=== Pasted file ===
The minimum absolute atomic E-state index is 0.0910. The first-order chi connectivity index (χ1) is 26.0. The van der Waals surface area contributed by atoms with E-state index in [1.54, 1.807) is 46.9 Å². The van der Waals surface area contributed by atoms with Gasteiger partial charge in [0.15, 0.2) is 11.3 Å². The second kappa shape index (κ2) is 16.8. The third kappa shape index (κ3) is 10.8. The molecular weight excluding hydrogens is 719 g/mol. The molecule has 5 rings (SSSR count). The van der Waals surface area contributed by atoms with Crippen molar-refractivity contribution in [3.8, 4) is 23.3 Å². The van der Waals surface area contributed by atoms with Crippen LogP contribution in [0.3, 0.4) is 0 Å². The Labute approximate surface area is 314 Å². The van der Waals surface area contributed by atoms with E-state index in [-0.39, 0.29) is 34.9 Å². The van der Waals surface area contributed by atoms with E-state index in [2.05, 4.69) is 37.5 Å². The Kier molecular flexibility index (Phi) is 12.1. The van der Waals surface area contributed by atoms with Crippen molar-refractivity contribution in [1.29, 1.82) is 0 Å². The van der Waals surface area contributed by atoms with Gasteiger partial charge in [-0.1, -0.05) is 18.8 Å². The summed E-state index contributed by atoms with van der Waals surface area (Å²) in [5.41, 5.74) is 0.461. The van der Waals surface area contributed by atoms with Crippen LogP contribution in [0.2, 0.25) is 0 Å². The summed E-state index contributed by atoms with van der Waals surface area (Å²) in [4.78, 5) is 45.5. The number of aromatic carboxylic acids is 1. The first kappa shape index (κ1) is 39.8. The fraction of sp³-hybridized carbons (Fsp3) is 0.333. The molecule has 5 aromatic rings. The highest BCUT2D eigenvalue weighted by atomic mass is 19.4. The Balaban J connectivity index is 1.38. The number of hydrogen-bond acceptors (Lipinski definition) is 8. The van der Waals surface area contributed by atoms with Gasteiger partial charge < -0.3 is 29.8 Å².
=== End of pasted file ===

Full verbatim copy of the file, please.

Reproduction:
The minimum absolute atomic E-state index is 0.0910. The first-order chi connectivity index (χ1) is 26.0. The van der Waals surface area contributed by atoms with E-state index in [1.54, 1.807) is 46.9 Å². The van der Waals surface area contributed by atoms with Gasteiger partial charge in [0.15, 0.2) is 11.3 Å². The second kappa shape index (κ2) is 16.8. The third kappa shape index (κ3) is 10.8. The molecular weight excluding hydrogens is 719 g/mol. The molecule has 5 rings (SSSR count). The van der Waals surface area contributed by atoms with Crippen molar-refractivity contribution in [3.8, 4) is 23.3 Å². The van der Waals surface area contributed by atoms with Crippen LogP contribution in [0.3, 0.4) is 0 Å². The Labute approximate surface area is 314 Å². The van der Waals surface area contributed by atoms with E-state index in [-0.39, 0.29) is 34.9 Å². The van der Waals surface area contributed by atoms with E-state index in [2.05, 4.69) is 37.5 Å². The Kier molecular flexibility index (Phi) is 12.1. The van der Waals surface area contributed by atoms with Crippen molar-refractivity contribution in [1.29, 1.82) is 0 Å². The van der Waals surface area contributed by atoms with Gasteiger partial charge in [-0.1, -0.05) is 18.8 Å². The summed E-state index contributed by atoms with van der Waals surface area (Å²) in [5.41, 5.74) is 0.461. The van der Waals surface area contributed by atoms with Crippen LogP contribution in [0.2, 0.25) is 0 Å². The summed E-state index contributed by atoms with van der Waals surface area (Å²) in [4.78, 5) is 45.5. The number of aromatic carboxylic acids is 1. The first kappa shape index (κ1) is 39.8. The fraction of sp³-hybridized carbons (Fsp3) is 0.333. The molecule has 5 aromatic rings. The highest BCUT2D eigenvalue weighted by atomic mass is 19.4. The Balaban J connectivity index is 1.38. The number of hydrogen-bond acceptors (Lipinski definition) is 8. The van der Waals surface area contributed by atoms with Gasteiger partial charge < -0.3 is 29.8 Å².